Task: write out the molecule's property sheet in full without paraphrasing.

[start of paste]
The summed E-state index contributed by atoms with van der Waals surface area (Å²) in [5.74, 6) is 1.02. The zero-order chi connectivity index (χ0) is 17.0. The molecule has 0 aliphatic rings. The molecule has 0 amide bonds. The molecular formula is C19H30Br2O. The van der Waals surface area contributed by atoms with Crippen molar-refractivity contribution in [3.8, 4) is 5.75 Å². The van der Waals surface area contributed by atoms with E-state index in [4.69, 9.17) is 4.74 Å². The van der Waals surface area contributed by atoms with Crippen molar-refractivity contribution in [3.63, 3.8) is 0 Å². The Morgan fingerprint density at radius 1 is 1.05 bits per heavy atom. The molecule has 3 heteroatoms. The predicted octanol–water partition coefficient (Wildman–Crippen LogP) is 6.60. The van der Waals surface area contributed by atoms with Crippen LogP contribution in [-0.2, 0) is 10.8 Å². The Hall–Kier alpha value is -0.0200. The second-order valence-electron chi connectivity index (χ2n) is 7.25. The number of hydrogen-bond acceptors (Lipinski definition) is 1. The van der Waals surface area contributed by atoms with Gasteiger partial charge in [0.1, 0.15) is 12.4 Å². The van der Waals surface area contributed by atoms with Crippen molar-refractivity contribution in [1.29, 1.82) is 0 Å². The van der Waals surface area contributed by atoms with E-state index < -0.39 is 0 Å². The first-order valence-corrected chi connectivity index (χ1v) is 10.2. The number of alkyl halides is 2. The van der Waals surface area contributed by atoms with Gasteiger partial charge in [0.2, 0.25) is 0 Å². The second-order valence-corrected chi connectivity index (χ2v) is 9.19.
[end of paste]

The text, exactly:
The summed E-state index contributed by atoms with van der Waals surface area (Å²) in [5.74, 6) is 1.02. The zero-order chi connectivity index (χ0) is 17.0. The molecule has 0 aliphatic rings. The molecule has 0 amide bonds. The molecular formula is C19H30Br2O. The van der Waals surface area contributed by atoms with Crippen molar-refractivity contribution in [3.8, 4) is 5.75 Å². The van der Waals surface area contributed by atoms with E-state index in [4.69, 9.17) is 4.74 Å². The van der Waals surface area contributed by atoms with Crippen molar-refractivity contribution in [3.63, 3.8) is 0 Å². The Morgan fingerprint density at radius 1 is 1.05 bits per heavy atom. The molecule has 3 heteroatoms. The predicted octanol–water partition coefficient (Wildman–Crippen LogP) is 6.60. The van der Waals surface area contributed by atoms with Crippen LogP contribution in [-0.2, 0) is 10.8 Å². The Hall–Kier alpha value is -0.0200. The second-order valence-electron chi connectivity index (χ2n) is 7.25. The number of hydrogen-bond acceptors (Lipinski definition) is 1. The van der Waals surface area contributed by atoms with Gasteiger partial charge in [0.1, 0.15) is 12.4 Å². The van der Waals surface area contributed by atoms with Crippen molar-refractivity contribution in [1.29, 1.82) is 0 Å². The van der Waals surface area contributed by atoms with E-state index < -0.39 is 0 Å². The first-order valence-corrected chi connectivity index (χ1v) is 10.2. The number of alkyl halides is 2. The van der Waals surface area contributed by atoms with Gasteiger partial charge in [0.2, 0.25) is 0 Å². The second-order valence-corrected chi connectivity index (χ2v) is 9.19.